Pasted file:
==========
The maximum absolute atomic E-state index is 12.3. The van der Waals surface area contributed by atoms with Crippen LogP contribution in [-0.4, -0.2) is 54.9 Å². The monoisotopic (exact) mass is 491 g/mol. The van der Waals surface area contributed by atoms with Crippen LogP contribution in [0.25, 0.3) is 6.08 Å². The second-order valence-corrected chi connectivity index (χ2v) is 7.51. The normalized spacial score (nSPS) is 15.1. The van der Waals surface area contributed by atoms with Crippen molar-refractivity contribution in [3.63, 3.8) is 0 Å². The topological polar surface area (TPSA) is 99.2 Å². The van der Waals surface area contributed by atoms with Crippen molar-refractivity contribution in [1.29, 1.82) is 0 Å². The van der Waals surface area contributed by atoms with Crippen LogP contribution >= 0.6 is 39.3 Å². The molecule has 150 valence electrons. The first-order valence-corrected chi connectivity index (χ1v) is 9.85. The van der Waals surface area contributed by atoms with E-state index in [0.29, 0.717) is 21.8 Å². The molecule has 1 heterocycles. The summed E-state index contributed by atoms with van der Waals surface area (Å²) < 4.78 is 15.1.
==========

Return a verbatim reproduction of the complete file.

The maximum absolute atomic E-state index is 12.3. The van der Waals surface area contributed by atoms with Crippen LogP contribution in [-0.4, -0.2) is 54.9 Å². The monoisotopic (exact) mass is 491 g/mol. The van der Waals surface area contributed by atoms with Crippen LogP contribution in [0.25, 0.3) is 6.08 Å². The second-order valence-corrected chi connectivity index (χ2v) is 7.51. The normalized spacial score (nSPS) is 15.1. The van der Waals surface area contributed by atoms with Crippen molar-refractivity contribution in [3.63, 3.8) is 0 Å². The topological polar surface area (TPSA) is 99.2 Å². The van der Waals surface area contributed by atoms with Crippen molar-refractivity contribution in [1.29, 1.82) is 0 Å². The van der Waals surface area contributed by atoms with Crippen LogP contribution >= 0.6 is 39.3 Å². The molecule has 150 valence electrons. The first-order valence-corrected chi connectivity index (χ1v) is 9.85. The van der Waals surface area contributed by atoms with E-state index in [0.29, 0.717) is 21.8 Å². The molecule has 1 heterocycles. The summed E-state index contributed by atoms with van der Waals surface area (Å²) < 4.78 is 15.1.